Degree Name

Doctor of Philosophy


School of Mechanical, Materials, Mechatronic and Biomedical Engineering


Australia’s Collins class submarines are made from a high strength quenched and tempered steel, BIS812 EMA. This steel has a minimum 690 MPa yield strength and it consists of a combination of macro and micro-alloying elements which contribute to both its high strength and high low-temperature toughness.

After long exposure to seawater environments, localised corrosion damage occurs and this can lead to a reduction of steel plate thickness which can adversely affect the structural integrity of the hull. Corrosion damage can be repaired by removing the damaged region and rebuilding the area with weld deposits. Over the life of a vessel, corrosion damage at the same location can occur and recurring repair welding is preferable to plate replacement, as it is a more cost effective and timely procedure. Additionally, recurring butt welds on the hull may be required for the long-term sustainment of the submarines. All these recurring multiple repair welds may have a detrimental effect on the mechanical properties of the base plate, that is, in the heat affected zone (HAZ).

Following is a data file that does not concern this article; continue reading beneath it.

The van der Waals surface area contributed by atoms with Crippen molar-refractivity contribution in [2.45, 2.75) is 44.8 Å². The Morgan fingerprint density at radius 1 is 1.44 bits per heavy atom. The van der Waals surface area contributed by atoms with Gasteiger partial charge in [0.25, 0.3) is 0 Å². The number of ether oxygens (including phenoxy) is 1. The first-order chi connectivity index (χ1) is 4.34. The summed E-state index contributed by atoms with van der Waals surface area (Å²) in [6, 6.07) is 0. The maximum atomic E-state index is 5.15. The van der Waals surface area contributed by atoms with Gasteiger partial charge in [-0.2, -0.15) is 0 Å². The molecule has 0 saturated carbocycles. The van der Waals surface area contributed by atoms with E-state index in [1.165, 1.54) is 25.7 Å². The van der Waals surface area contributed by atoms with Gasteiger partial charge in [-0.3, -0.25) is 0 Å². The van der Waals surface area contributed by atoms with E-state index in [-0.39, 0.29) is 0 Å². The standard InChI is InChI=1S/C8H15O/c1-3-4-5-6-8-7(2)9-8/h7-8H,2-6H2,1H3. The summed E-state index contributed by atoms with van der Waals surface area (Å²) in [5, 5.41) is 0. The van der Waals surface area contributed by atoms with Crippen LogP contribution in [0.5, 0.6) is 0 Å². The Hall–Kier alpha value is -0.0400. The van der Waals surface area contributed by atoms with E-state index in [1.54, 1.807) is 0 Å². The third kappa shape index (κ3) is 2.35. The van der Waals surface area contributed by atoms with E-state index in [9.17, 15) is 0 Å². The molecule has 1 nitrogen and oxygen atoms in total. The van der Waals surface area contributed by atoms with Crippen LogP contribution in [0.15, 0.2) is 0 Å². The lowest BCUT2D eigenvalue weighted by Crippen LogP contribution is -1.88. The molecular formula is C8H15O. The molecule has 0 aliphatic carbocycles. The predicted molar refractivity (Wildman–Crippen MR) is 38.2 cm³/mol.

There has been limited research published on the effects of multiple repair welds on the properties of steel. From the limited research that has been conducted, the nature of the weld repair, welding type and steel type having been identified as important factors affecting the mechanical properties of the HAZ. Besides, very few of these studies were specifically conducted on quenched and tempered steels. BIS812 EMA steel is a unique steel type; it is a quenched and tempered steel with macro-alloying elements (Cr, Mo, Ni) and microalloying additions (Nb, Ti, V and B). High strength submarine steels are generally macroalloyed and do not contain microalloying additions. As such, the limited research that has been conducted is not readily transferable to the recurring welding of BIS812 EMA steel. This research is focussed on analysing the effect of multiple repair welds on the steel and understanding the underlying mechanisms for the variation of mechanical properties and microstructure.



Unless otherwise indicated, the views expressed in this thesis are those of the author and do not necessarily represent the views of the University of Wollongong.